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Discussion in 'Olympus Cameras' started by keyesaz, Nov 11, 2014.
New to camera as of 2 days ago? Got Scan Disk as first card - back up?
I just use a Class 10 San Disk as well, 16GB. Just make sure it's fast enough for your needs.
Thanks i got the 32GB was thinking of adding a Sony 64GB SDXC UHS-1 Class 10 Memory Card (SF64UX/TQN) in addition.
I like the PNY Elite series, much faster than Sony.
I've been using SanDisk cards for over 10 years, never an issue. I am very faithful to them...I go on once-in-a-lifetime trips all the time armed with nothing but SanDisk cards.
With that said, I've never had an issue with any cards, except my Kingston CF cards, which all failed and my Kingston SD card which thinks is in "locked" mode, even though the switch is clearly not in locked mode (it gives me "locked" messages in both positions, thus restricting a lot of things I can do with that card). I'm going to be staying away from that brand of flash memory to be safe.
Other cards I've used extensively (I used to shoot professionally) without issues: Lexar and Transcend with PNYs for backup.
Sandisk Extremes 8 / 16 / 32 gb anything from 40 MB/s - 95 MB/s
I've been using Lexar Pro UHS1 600x cards for a while and they've been really good for me. I had several Sandisk Extreme Pros die on me as well as a bunch of other brands with various issues. If you're going for budget, those Transcend cards are pretty cheap and not bad if you're using them short term or going to lose them.
SanDisk Extreme pro 95mb/s, 32 GB in the EM1
SanDisk Extreme pro 45mb/s, 16 GB in the EPM2 and as a backup.
Nothing like starting a potentially heated thread.
I had bad experiences with PNY high end cards.
Not sure if really matters as long it has a lifetime guarantee or one longer than 5 years (because in 5 years I am sure your SD card will be considered a dinosaur. I sold all my 8GB or smaller and only have 16 & 32 at this point.)
My suggestion is a 16-32GB card since it should be plenty of storage. No lower than class 10. I think 64GB+ is a waste of money at this point unless you get it at a great price per GB compared to other smaller sizes.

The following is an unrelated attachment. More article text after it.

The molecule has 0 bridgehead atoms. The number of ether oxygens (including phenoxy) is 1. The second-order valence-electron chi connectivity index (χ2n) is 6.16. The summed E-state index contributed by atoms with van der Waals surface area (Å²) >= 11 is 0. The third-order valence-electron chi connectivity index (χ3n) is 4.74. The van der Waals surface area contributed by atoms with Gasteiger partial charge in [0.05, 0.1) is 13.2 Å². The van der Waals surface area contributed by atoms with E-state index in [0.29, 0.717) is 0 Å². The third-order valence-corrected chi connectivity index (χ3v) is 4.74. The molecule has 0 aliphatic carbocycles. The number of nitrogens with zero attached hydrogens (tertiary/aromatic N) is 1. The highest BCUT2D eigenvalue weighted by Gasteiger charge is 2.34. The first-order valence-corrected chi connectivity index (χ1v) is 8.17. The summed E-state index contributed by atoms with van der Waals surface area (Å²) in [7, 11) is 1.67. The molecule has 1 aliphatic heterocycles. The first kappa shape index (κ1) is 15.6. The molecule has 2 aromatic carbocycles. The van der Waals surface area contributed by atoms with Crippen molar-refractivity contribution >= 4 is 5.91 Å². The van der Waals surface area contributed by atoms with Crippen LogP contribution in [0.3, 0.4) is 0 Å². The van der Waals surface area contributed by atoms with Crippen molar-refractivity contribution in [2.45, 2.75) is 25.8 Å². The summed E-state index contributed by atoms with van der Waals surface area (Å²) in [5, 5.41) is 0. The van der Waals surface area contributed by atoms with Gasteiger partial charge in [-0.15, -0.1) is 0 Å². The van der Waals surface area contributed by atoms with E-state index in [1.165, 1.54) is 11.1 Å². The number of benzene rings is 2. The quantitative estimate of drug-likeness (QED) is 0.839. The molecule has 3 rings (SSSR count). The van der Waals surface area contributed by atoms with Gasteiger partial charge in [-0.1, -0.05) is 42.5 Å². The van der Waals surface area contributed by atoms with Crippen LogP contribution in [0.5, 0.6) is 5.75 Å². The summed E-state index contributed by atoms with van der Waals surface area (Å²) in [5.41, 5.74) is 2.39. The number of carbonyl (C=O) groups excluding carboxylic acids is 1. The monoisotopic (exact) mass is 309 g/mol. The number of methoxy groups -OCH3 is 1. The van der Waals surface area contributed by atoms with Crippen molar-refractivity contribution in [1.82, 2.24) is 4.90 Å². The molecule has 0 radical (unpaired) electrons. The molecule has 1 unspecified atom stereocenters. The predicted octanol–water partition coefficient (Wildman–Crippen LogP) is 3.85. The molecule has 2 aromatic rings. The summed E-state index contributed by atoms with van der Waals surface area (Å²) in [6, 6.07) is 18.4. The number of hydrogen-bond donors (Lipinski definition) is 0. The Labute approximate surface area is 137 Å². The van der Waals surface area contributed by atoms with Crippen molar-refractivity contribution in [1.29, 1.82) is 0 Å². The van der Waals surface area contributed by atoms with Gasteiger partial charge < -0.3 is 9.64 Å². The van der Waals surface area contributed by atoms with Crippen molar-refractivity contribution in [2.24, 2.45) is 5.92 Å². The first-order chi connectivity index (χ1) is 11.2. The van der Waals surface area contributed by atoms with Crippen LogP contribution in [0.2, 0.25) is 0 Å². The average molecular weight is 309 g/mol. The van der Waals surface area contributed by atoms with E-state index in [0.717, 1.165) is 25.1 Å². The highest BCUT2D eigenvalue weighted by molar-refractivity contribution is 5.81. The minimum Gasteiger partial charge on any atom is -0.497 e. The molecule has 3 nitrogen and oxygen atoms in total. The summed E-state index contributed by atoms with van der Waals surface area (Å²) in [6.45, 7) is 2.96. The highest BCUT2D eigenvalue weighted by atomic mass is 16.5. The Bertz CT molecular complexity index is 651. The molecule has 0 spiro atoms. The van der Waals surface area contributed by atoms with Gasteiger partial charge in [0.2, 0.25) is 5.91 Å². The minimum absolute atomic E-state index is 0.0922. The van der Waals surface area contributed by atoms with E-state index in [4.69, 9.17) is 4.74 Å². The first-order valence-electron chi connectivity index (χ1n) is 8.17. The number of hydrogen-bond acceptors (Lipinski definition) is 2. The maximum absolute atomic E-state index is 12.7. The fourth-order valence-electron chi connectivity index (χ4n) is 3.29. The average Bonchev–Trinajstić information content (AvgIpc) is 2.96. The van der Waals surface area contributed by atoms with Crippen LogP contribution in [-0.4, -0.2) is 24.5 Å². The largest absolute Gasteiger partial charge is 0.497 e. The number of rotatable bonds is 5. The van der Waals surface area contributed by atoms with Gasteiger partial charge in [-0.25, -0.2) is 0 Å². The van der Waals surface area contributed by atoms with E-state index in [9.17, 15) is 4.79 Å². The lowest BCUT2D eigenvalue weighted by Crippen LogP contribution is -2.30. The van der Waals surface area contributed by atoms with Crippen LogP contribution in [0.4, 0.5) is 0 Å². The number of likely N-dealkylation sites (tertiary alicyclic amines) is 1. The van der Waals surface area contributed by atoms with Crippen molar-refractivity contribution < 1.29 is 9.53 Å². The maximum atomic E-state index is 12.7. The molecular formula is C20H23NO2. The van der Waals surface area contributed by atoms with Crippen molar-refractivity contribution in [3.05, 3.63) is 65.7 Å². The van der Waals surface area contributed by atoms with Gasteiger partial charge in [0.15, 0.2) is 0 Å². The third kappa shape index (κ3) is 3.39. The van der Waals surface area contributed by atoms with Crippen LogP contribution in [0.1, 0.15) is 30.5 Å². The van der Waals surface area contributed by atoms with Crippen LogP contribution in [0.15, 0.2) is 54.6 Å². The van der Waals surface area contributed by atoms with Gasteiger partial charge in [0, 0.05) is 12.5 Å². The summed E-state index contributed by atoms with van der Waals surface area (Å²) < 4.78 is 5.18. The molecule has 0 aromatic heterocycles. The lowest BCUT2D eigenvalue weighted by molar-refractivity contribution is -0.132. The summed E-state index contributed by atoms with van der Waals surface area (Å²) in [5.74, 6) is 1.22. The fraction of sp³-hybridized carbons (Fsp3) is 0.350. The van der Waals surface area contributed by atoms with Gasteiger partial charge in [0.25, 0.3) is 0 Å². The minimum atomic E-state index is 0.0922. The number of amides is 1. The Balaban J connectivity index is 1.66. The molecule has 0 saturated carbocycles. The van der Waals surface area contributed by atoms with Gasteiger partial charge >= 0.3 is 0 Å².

Extreme is just fine, no need for extreme pro for most shooters. Do you shoot raw, jpeg or both? Get 32GB if raw, 16GB if jpeg, will give over 1,000 photos per card.
never had a card fail on me in 15 years of digital photography. not something to fret over...buy a good brand and you will be fine
I have a Sandisk 8GB 95MB/S and a 16GB 45MB/S and a few slow backups (8/32/64GB), none has ever failed on me.
I'm really curious why even larger capacity is needed if only for stills? I can hardly fill in 4GB in one day
I've had two Sandisks die on me - it happens, even to the best brands. They're still my go-to for top performance and reliability.
As far as capacity goes, my A77 II creates RAW+JPEG at 32 MB per photo. On a 4 GB card that's 120ish shots; I can blow through that casually in an hour. It's even worse if I haven't copied the files off from a previous session. If I'm bursting, which I do for motorsports, we're talking about 3000+ shots in a session. And then there's the GH4, which cheerily records 4k video at about 1 GB per minute of footage. So yeah, pretty large cards are the norm for me.
Thanks Promit, that's interesting to know.
I've only got the G5 and EPL5 and I'm planning to upgrade to the EM1 since neither body I own now does really good with burst / fast buffer clearing, so my shooting style has always been avoiding bursts, I must have missed a lot.
one thing I love about Oly, their orf files require less space than other raw formats.
I can't speak for the OP, but for myself, I have three 32GB cards for travelling (plus a couple of backups/lenders in case people forget their cards, theirs fill up, etc)...it's mainly because 1: They weigh nothing and take up no room...it makes me happy to know that I'm prepared for anything memory-wise. 2: I often don't get on a computer for a week or two while travelling to back up my photos (I usually carry a 64GB USB flash drive as well to duplicate photos onto, but I don't carry a computer of any sort). 3: I mainly shoot stills, but it's good to know that if anything happens, I can record vast amounts of HD video.
The company I have been training with use lots of SD cards and had their first ever Sandisk failure in over 200 cards - still got all but one image off the card and a replacement one supplied without quibble.
On my EM-5, possibly because I was shooting RAW and JPEG, you do get a difference in performance between the 45M and 95M versions (but on my wife G5 and daughters EPL-3 there was no difference).
We use 64GB Lexar class 10 cards. Higher speed cards mean less time needed to write from the buffer to card and also faster dumps from the card to my Mac. 0ur next cards will be 128GB as we shoot wildlife with high speed frame rates.
I like SanDisk, but have used a variety of other brands - PNY, Lexar, Fuji, Sony, Transcend, etc. - and have only seen physical failures on a couple such as cracked case or broken lock switch after many years of use.
For an E-M5, you will see some benefit from faster cards (up to 95 mb/s at least) but previous generation Panasonics don't seem to improve beyond 30 mb/s...
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